As a New Orleans native who lived through Hurricane Katrina, my sympathies immediately went out to those who felt helpless while watching their homes being engulfed in flames in the last few weeks. The wise words from my colleague’s blog post last week reminded me about how incredibly difficult situations have a silver lining—the sense of community that surfaces. The images we’ve seen of the firefighters working around the clock in intense heat and in dangerous conditions fill our hearts with pride and gratitude to be a part of a community willing to sacrifice their lives and their health for us.
The trouble is that once the immediate danger recedes, the lives and health of these men and women are still at risk. Unfortunately, most of those firefighters are likely to face prolonged health issues, such as chronic respiratory conditions, and are also likely to face those physical threats without health coverage.
The federal Wildland Fire Service Association estimates that 40% of federal firefighters are part-time workers who do not qualify for benefits, even though the hours they work in 6 months are equivalent to a full-time worker in a year. A related Washington Post article shares the stories of some of those firefighters facing difficulties in paying medical bills without insurance. One is facing $70,000 in outstanding medical bills due to a premature birth of his newborn son. Another declined purchasing an individual plan in Colorado, due to its high annual costs of $2,777. Their salaries range from $25,000 to $35,000 a year, which makes it difficult to afford individual plans. The only other option they have is to depend on their spouse’s insurance, if they have one, and if the family can afford to pay their share of the coverage.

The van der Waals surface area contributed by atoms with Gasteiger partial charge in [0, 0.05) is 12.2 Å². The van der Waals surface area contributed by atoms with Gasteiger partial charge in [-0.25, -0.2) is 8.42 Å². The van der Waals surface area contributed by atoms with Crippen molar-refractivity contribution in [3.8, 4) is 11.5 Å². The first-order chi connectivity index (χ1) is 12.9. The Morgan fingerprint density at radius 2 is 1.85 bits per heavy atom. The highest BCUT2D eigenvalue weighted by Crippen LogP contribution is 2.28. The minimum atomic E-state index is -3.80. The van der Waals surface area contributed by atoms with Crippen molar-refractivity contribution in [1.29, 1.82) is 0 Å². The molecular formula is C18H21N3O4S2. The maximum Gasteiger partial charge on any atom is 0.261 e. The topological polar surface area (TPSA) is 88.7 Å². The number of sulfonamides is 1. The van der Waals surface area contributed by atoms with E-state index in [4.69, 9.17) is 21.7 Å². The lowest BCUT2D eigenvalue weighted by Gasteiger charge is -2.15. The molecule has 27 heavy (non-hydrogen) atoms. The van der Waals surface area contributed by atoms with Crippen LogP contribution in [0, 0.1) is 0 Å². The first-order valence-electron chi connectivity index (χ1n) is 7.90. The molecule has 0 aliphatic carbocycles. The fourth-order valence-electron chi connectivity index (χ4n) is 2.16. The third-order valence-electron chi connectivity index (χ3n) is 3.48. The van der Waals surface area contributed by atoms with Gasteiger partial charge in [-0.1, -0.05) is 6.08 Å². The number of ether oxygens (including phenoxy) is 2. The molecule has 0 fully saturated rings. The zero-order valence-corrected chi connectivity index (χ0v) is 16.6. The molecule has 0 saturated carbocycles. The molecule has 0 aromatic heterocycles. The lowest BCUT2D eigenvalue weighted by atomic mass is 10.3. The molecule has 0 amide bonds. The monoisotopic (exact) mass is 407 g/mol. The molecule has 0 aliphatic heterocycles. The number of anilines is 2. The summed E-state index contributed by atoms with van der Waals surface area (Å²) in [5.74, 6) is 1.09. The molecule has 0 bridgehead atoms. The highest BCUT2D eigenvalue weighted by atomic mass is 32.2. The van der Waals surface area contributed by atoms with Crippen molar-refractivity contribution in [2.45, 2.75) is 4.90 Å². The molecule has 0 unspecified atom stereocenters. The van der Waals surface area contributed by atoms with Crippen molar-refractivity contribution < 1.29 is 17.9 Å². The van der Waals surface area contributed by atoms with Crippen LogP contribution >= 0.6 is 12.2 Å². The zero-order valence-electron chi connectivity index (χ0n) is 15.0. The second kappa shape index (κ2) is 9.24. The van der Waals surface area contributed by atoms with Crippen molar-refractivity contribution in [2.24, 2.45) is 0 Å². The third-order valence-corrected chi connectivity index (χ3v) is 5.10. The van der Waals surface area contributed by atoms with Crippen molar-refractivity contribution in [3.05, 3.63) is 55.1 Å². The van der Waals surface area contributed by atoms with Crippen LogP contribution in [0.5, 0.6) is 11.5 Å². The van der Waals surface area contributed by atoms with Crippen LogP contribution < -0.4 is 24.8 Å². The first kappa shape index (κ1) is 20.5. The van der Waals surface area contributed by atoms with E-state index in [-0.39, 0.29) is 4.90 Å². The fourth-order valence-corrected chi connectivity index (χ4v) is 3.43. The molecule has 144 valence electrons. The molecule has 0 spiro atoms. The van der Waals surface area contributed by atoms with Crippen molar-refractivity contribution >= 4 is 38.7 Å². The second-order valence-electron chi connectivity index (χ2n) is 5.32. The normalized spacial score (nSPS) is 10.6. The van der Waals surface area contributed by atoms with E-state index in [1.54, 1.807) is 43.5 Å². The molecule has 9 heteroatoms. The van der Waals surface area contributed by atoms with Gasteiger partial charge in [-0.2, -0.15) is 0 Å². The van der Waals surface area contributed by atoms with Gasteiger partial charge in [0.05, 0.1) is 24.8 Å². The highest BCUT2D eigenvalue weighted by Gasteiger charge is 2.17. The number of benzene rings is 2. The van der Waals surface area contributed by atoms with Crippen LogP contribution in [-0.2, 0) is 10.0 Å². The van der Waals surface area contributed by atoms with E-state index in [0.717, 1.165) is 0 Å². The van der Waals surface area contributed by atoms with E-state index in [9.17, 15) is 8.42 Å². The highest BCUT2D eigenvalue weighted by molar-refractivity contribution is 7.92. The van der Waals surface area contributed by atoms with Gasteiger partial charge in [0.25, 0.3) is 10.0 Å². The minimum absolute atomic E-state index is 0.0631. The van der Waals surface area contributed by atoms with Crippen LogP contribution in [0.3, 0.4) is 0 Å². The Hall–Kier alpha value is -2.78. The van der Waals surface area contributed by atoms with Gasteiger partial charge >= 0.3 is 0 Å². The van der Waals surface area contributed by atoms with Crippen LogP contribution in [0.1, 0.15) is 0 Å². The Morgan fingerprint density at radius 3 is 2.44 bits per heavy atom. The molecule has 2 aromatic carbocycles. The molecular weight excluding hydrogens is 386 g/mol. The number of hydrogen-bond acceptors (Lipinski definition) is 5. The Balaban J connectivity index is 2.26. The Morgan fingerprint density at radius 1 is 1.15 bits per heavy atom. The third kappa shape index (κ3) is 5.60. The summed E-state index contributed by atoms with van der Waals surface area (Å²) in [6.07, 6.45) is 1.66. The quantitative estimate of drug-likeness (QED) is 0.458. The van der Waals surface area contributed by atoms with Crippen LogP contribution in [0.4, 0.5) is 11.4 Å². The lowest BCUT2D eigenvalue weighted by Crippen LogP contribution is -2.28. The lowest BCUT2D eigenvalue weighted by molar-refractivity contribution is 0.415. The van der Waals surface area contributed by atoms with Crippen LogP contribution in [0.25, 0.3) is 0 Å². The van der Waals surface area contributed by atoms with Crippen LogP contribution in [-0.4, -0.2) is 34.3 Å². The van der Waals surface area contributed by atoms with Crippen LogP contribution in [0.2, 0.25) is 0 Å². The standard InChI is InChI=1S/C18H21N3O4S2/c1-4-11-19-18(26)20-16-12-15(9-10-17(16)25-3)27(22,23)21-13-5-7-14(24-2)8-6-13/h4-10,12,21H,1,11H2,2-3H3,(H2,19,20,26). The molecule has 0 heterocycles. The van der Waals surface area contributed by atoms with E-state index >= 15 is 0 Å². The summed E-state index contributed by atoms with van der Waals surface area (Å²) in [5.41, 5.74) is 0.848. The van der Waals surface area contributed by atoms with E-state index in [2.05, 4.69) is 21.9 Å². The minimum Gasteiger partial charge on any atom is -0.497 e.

It’s not just the firefighters, though—another group of people who have put their lives and health on the line for the safety of others are members of our military. In Colorado, we have 24,000 uninsured veterans (PDF), and an additional 17,000 uninsured family members of veterans. Although the Department of Veteran Affairs provides health care for many veterans, others are unable to utilize their services due to eligibility, proximity, or cost-sharing reasons. Nationwide, over 21% of veterans are earning less than 139% of the Federal Poverty Level, which would make purchasing individual coverage or even affording co-pays cost-prohibitive.
Communities are powerful only if we all look out for one another. Certainly those who have put their lives at risk for low pay and little or no health coverage deserve our support when they get sick or injured. If they chose to take on these jobs, it is because they want to look out for the safety and security of the community, so it is up to us to do our part in ensuring their safety and security.